Today's piece caused no such concerns. Miranda chose to write about the recent furore over the death penalty, namely how McClelland exposed the secret plot to free all the terrorists that would come to be under a Labor regime. (Yes, she said "regime".) I don't really know what I expected; the headline, "Whose human rights come first?", is itself a pretty good indication that Miranda doesn't get it. Human rights are universal, not hierarchical, Miranda. That's actually the whole point.
But the form of her argument was interesting, sort of. Turns out there's a slippery slope all the way from condemning capital punishment to... condemning punitive amputation:
There are plenty of terrible things we don't like that happen elsewhere in the world. Why stop at capital punishment? What about the amputation of the hands and feet of thieves in Saudi Arabia?
Indeed. Why stop at capital punishment? I am against capital punishment, and also against the amputation of the hands and feet of thieves. In fact, I would be greatly disappointed if Labor were against capital punishment but for cutting people's hands off. True, I don't remember reading anything about the endorsement of punitive amputation in the ALP charter, but then perhaps I wasn't looking hard enough.
This is the way it goes for Miranda: she takes the utterly, impeccably consistent Labor policy - not to be confused with the utterly, impeccably expedient words of Kevin Rudd - and somehow twists it to imply that Labor are the ones espousing some kind of inconsistent approach to human rights. What about the Saudis cutting off people's hands? Well actually, Miranda, if I were putting my money on one party to oppose a given form of cruel and unusual punishment, it would be the one with the unequivocal anti-capital punishment stance.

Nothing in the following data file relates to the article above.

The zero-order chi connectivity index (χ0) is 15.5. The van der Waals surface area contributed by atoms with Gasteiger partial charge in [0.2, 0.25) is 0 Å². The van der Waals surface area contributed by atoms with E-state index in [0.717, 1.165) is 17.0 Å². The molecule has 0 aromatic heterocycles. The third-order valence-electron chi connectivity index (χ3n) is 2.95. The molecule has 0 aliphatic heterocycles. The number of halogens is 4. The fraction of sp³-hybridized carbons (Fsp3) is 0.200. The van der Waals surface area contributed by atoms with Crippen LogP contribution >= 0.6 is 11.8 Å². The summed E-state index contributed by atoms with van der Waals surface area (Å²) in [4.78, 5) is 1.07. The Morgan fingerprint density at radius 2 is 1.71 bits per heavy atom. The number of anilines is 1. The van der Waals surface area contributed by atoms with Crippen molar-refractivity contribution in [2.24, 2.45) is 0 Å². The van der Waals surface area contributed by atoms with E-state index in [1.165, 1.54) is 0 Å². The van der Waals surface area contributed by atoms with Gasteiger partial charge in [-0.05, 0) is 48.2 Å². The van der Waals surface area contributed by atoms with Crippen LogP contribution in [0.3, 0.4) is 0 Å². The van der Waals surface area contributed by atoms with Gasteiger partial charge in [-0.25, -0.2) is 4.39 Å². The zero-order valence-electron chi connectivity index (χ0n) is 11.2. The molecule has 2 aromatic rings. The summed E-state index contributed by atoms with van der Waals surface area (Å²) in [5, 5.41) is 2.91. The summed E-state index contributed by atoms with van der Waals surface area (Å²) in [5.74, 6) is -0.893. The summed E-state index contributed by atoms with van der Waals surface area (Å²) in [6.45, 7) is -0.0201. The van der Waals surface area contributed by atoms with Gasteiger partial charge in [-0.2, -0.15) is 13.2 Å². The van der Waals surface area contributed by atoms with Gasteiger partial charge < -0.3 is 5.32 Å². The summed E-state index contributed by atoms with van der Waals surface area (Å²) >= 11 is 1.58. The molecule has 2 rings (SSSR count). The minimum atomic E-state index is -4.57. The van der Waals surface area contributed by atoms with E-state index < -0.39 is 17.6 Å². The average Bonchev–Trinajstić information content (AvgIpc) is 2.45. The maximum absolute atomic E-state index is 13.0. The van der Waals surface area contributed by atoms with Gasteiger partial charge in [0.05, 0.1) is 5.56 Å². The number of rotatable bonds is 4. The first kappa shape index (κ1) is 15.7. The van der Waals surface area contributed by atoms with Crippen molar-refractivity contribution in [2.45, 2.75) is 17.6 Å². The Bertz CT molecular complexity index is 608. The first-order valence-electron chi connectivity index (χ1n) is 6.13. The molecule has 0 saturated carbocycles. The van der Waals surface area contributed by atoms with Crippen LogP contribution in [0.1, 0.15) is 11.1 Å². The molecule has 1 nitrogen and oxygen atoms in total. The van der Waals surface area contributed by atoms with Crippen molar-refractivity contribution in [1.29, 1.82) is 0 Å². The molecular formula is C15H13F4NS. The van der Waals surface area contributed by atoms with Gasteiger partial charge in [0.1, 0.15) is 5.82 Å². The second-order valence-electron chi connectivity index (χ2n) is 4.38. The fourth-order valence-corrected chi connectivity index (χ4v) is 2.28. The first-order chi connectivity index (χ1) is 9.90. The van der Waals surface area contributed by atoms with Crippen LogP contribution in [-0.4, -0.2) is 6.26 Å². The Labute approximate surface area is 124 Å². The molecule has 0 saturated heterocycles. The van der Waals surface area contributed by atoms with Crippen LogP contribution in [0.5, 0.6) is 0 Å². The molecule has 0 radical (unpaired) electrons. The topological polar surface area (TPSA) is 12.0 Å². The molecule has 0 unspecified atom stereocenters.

Let's recap: Labor's policy is that it opposes capital punishment, which means that it opposes capital punishment here and overseas. The Libs' policy is that they oppose capital punishment, which means they oppose capital punishment in Australia and for Australians, but not necessarily for foreigner types. Who's inconsistent now?
As for the bizarre swerve into the murky waters of abortion... well, actually, I was relieved to read it. Generally speaking, and to their eternal credit, Australians are not in the habit of politicising abortion, nor of drawing equivalence between a fertilised egg and a sentient human being. Bringing it up was probably the worst thing she could've done for the credibility of her argument - it just reads like she's working her way through a list of conservative talking points. American conservative talking points, at that. She should've just joined the Liberal MPs in their somewhat comic defence of McClelland from the mean, nasty Kevin Rudd. Didn't she get the memo?
****Incidentally, Annabel Crabb's typically brilliant piece on the McClelland/Rudd/Howard/Downer dustup just about made the whole exercise worthwhile.